At the library in Manson they are delighted to show you a collection of newspaper articles and a box of core samples from a 1991-92 drilling program——indeed, they positively bustle to produce them—but you have to ask to see them. Nothing permanent is on display, and nowhere in the town is there any historical marker.
To most people in Manson the biggest thing ever to happen was a tornado that rolled up Main Street in 1979, tearing apart the business district. One of the advantages of all that surrounding flatness is that you can see danger from a long way off. Virtually the whole town turned out at one end of Main Street and watched for half an hour as the tornado came toward them, hoping it would veer off, then prudently scampered when it did not.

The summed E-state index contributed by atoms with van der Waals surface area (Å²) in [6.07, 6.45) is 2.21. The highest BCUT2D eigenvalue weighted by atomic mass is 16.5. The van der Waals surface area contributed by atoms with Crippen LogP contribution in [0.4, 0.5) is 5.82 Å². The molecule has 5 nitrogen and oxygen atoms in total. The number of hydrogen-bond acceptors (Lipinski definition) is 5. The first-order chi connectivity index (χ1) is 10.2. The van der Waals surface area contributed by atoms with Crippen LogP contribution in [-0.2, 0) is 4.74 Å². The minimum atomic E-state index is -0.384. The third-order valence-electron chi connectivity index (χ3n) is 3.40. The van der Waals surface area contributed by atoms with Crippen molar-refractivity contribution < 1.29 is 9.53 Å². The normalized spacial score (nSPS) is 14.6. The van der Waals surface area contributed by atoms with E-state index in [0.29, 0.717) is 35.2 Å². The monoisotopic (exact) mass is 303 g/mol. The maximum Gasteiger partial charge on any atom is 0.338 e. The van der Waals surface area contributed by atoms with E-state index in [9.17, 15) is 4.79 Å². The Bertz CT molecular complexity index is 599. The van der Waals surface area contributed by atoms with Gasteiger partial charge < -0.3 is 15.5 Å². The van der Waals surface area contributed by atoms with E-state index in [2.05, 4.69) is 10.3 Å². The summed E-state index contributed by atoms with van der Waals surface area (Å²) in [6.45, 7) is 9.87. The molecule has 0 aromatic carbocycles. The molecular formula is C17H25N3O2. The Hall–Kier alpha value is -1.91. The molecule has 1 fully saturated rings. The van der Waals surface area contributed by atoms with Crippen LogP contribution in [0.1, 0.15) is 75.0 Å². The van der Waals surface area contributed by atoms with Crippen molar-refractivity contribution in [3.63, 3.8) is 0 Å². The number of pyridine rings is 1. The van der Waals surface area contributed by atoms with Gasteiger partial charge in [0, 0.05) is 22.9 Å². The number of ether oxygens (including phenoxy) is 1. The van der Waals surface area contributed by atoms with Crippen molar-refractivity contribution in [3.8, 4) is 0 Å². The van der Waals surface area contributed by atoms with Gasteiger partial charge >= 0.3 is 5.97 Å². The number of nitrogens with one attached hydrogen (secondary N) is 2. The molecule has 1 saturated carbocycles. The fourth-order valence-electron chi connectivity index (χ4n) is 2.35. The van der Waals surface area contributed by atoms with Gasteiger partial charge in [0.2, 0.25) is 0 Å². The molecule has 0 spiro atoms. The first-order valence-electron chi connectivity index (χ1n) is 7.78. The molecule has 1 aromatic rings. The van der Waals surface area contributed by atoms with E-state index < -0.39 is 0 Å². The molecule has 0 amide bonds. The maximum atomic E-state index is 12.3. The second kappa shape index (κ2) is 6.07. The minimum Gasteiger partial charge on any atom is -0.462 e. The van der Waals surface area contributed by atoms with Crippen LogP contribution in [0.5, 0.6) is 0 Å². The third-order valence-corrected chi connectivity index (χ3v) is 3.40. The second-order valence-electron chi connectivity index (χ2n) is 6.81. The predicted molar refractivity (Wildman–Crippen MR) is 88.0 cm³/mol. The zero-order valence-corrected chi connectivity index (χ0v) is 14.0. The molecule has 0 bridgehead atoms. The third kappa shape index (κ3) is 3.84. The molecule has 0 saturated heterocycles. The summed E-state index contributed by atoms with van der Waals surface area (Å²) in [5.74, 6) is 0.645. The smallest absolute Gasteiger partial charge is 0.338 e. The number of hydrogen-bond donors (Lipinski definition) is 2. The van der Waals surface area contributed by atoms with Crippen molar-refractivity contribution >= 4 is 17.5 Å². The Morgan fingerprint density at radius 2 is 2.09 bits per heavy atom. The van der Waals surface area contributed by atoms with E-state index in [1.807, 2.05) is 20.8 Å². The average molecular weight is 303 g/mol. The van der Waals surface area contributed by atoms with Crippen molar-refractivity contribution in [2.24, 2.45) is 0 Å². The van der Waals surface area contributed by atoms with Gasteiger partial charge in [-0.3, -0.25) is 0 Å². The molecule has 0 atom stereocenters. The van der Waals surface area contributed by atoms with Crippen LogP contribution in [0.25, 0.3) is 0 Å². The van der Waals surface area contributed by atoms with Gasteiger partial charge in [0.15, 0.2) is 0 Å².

Four of them, alas, didn't move quite fast enough and were killed. Every June now Manson has a weeklong event called Crater Days, which was dreamed up as a way of helping people forget that unhappy anniversary. It doesn't really have anything to do with the crater. Nobody's figured out a way to capitalize on an impact site that isn't visible.
"Very occasionally we get people coming in and asking where they should go to see the crater and we have to tell them that there is nothing to see," says Anna Schlapkohl, the town's friendly librarian. "Then they go away kind of disappointed." However, most people, including most Iowans, have never heard of the Manson crater. Even for geologists it barely rates a footnote. But for one brief period in the 1980s, Manson was the most geologically exciting place on Earth.